Five Habits of Highly Effective Skiers

By Andrew McLean

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Originally published in Backcountry Magazine
 Aug 2005

Growing up, Mean Old Mom never gave us a choice on how to spend our winter weekends.  It was skiing both Saturday and Sunday, leaving the house at 7:00:00am and driving home after the last lift shut down.  While she did this under the pretense of teaching skiing, the real education was in teaching her offspring how to be Highly Effective Skiers and forsake all else for the cause.  More than six-pack abs or buns-of-steel, planning and perseverance are the best ways to improve your skiing and get more turns. 

1)  Adventure Begins at Home.
The only thing more fleeting than powder is time, and itís worth making the most of both of them. The earlier you can plan a day of skiing, the more certain it is to happen.  Start days, not hours, ahead of time, make a plan in a single phone call and stick to it.  Pick a time and place to meet, even if the destination is undecided.  By doing this, skiing becomes a priority and youíll have already made plans when you get an invitation to the neighborís baby shower.  ďOh!  Iíd love to, but weíve already made plans.Ē  Easy, eh? 

Picking a likeminded partner who isnít prone to bailing out or indecision is also critical.  A touring partner should also be a partner in crime when it comes to backing up each others skiing alibiís, providing peer pressure to show up on time, and staying motivated.

2) Eight Days a Week
The easiest way to get more out of the day is to start earlier and finish later, with earlier being key.  The hardest part about an early start is just getting out of bed, so youíll want to do everything possible to ease the pain.  Pack up the night before, have all your gear ready to go, make a lunch, and do anything else that helps you run on autopilot in the morning.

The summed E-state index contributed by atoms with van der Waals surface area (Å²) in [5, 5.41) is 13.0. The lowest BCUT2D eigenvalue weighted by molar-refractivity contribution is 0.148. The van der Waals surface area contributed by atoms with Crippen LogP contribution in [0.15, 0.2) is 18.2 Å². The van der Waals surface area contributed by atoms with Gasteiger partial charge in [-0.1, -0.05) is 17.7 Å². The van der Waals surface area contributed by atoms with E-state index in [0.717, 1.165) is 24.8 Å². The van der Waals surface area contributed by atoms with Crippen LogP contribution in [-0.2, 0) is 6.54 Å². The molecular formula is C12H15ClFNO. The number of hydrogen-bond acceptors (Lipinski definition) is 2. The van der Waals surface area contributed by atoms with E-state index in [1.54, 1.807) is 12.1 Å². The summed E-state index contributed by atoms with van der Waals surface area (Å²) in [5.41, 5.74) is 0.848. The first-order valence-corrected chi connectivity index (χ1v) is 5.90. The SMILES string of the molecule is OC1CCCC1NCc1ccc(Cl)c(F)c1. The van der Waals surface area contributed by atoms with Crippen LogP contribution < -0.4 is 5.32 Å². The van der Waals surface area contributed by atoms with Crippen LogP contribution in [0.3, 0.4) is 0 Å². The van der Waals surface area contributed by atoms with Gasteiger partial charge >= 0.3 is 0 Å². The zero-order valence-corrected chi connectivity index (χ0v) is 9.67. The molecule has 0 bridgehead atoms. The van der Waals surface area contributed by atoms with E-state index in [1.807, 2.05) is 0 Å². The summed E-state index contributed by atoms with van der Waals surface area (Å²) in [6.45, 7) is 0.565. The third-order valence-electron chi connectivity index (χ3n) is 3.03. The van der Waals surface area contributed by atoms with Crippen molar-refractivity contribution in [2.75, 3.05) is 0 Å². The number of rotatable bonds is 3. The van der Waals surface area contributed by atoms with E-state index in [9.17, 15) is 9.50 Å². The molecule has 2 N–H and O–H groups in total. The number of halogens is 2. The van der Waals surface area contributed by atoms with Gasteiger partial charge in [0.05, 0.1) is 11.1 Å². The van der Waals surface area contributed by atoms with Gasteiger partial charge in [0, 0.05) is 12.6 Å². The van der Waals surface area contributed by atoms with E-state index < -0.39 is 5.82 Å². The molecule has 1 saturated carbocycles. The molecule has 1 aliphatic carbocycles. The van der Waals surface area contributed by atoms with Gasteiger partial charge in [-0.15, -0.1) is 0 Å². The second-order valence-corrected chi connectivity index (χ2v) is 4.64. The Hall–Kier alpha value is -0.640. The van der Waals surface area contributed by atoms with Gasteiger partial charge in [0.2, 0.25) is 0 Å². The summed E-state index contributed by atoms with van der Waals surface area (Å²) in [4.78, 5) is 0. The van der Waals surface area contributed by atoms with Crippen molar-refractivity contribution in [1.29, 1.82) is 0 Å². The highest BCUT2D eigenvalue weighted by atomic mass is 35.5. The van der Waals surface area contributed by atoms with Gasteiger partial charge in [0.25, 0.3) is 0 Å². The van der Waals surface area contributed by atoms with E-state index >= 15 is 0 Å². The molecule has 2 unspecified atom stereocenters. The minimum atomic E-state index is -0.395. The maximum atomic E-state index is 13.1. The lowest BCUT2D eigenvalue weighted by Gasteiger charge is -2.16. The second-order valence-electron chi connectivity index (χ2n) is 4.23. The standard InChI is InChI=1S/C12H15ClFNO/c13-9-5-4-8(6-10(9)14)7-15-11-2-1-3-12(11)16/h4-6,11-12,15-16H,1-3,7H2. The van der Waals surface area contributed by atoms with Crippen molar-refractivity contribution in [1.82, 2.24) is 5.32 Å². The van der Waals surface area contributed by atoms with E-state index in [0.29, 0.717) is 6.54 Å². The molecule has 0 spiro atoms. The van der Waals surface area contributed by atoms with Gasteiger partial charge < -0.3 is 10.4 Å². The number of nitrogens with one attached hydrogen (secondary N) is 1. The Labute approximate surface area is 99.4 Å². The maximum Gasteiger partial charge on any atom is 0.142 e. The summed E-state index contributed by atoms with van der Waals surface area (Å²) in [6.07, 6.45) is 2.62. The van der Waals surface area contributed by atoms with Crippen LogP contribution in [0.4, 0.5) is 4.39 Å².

Once you are out, work on an all day mindset by adjusting your pace for the long haul and staying well fed.  Stash snack food in your pockets and graze constantly. 

3) Packrats
The Law of Luggage states that the amount of gear you carry will expand to fill whatever pack you have.  The easiest way to reduce your pack weight and bulk is to use a smaller pack and thus avoid packrat temptations.  Make a point of routinely going through your pack with a critical eye and culling out items you donít use.  Every little gram adds up and necessity breeds invention when it comes to making do in the field. 

4) Pack Strategically
Ideally, you should be able to go through a day without taking your pack off.  Pace yourself to avoid the sweat/freeze cycle and dress dynamically with layers that you can vent.  Look for outer garments with large pockets and store often used things like hats, gloves and skins in them. Organize your packís contents into stuff sacks that are easy to leave out if need be and keep smaller items grouped together.

5) Choose the High Ground
When it comes to picking a place to ski, try to find one with multiple aspects and angles that allows a variety of options.  Think about terrain in terms of thematic circuits, such as powder, corn, high danger havens, storm day areas or low visibility.  Keeping your options open will ensure that you can stay out longer.

Using your grey matter to enjoy more white matter is a no-brainer.  Thereís nothing to buy and it works far better than a bee pollen protein shake for pumping out more vertical.  Not only that, itís fully endorsed by the mothers of America as the best way to get out and stay out for a full day of turning.

Copyright - Andrew McLean Back to Writings Index